Why the Canberra plan won't help you do serious metaphysics

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Jackson (From metaphysics to ethics, Oxford, Oxford University Press, 1998) argues that conceptual analysis plays a modest, albeit crucial, role in ‘serious metaphysics’: roughly, the project of demystifying phenomena we take to be mysterious by locating them in the natural world. This defence of conceptual analysis is associated with ‘the Canberra Plan’, a philosophical methodology that has its roots in the works of both Lewis (J Philos 67(13):427–446, 1970, Australas J Philos 50:249–258, 1972) and Jackson (Monist 77:93–110, 1994, 1998). There is, however, a distinction to be drawn between conceptual analysis, as it is typically employed in the Canberra plan, and a version of it defended by Jackson himself. In this paper, I elucidate this distinction, and employ examples from the history of science to argue the use of the former, but not the latter, incurs certain problems of conceptual change. Moreover, I also argue neither can be used to undertake serious metaphysics—the former because of the aforementioned problems, and the latter due to the machinery it employs to solve them.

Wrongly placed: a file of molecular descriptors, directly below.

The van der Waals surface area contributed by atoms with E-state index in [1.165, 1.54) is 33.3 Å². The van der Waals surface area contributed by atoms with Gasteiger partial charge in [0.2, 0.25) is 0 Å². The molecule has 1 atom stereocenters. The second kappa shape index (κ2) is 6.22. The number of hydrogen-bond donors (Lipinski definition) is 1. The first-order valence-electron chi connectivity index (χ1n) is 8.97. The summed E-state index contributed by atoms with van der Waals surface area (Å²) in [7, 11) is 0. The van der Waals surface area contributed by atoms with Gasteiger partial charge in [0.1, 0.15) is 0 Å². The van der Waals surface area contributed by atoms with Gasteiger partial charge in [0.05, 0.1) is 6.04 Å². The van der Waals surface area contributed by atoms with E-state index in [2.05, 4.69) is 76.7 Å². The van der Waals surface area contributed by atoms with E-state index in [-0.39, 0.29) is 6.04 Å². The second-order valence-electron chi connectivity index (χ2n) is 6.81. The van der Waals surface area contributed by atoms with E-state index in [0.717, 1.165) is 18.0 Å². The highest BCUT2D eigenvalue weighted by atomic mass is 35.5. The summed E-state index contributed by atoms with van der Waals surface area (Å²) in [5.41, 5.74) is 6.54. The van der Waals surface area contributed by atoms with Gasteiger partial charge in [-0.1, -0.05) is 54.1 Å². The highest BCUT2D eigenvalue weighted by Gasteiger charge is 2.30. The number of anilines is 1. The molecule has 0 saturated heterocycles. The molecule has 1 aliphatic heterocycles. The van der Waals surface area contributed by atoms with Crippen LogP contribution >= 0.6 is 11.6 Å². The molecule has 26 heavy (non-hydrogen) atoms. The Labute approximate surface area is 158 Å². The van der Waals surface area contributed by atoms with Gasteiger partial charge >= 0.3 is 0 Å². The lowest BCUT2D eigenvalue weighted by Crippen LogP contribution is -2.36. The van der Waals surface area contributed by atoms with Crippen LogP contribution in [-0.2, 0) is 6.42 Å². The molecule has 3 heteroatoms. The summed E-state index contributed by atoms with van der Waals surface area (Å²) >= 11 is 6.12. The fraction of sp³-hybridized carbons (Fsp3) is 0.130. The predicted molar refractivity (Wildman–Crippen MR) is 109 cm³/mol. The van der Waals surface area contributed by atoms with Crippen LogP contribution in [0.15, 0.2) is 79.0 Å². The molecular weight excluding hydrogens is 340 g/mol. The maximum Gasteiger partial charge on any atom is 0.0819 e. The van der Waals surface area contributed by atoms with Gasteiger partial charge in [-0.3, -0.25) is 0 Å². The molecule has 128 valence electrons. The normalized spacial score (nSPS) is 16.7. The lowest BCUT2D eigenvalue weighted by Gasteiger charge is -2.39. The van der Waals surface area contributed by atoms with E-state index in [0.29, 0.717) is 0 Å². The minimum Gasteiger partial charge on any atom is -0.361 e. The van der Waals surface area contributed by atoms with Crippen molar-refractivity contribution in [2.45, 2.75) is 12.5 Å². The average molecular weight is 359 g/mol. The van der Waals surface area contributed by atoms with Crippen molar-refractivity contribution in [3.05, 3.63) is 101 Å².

Original languageEnglish
Pages (from-to)4865-4882
Number of pages18
Issue number11
Publication statusPublished - 23 May 2017


  • Best-deserver theories
  • Canberra plan
  • Conceptual analysis
  • Conceptual change
  • Conditional analysis
  • Meta-metaphysics


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